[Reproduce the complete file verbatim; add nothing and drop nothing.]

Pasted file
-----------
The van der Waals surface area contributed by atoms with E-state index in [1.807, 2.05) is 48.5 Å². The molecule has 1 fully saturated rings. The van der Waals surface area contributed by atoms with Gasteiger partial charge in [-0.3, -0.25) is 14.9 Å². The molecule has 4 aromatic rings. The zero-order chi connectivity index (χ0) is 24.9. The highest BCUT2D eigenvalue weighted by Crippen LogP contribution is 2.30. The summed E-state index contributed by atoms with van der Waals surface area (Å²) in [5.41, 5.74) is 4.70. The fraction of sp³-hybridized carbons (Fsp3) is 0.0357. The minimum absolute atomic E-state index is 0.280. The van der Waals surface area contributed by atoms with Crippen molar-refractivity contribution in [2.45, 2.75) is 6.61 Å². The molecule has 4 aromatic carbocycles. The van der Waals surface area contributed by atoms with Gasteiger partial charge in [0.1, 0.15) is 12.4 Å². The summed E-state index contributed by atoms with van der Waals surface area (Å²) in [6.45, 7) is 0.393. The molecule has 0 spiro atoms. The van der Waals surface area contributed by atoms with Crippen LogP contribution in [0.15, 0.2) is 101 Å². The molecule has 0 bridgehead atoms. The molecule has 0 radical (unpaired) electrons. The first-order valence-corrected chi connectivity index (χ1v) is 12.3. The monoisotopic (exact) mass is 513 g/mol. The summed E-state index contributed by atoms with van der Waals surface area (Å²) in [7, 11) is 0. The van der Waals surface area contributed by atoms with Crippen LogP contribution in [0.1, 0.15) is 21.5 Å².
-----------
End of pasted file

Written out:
The van der Waals surface area contributed by atoms with E-state index in [1.807, 2.05) is 48.5 Å². The molecule has 1 fully saturated rings. The van der Waals surface area contributed by atoms with Gasteiger partial charge in [-0.3, -0.25) is 14.9 Å². The molecule has 4 aromatic rings. The zero-order chi connectivity index (χ0) is 24.9. The highest BCUT2D eigenvalue weighted by Crippen LogP contribution is 2.30. The summed E-state index contributed by atoms with van der Waals surface area (Å²) in [5.41, 5.74) is 4.70. The fraction of sp³-hybridized carbons (Fsp3) is 0.0357. The minimum absolute atomic E-state index is 0.280. The van der Waals surface area contributed by atoms with Crippen molar-refractivity contribution in [2.45, 2.75) is 6.61 Å². The molecule has 4 aromatic carbocycles. The van der Waals surface area contributed by atoms with Gasteiger partial charge in [0.1, 0.15) is 12.4 Å². The summed E-state index contributed by atoms with van der Waals surface area (Å²) in [6.45, 7) is 0.393. The molecule has 0 spiro atoms. The van der Waals surface area contributed by atoms with Crippen LogP contribution in [0.15, 0.2) is 101 Å². The molecule has 0 bridgehead atoms. The molecule has 0 radical (unpaired) electrons. The first-order valence-corrected chi connectivity index (χ1v) is 12.3. The monoisotopic (exact) mass is 513 g/mol. The summed E-state index contributed by atoms with van der Waals surface area (Å²) in [7, 11) is 0. The van der Waals surface area contributed by atoms with Crippen LogP contribution in [0.1, 0.15) is 21.5 Å².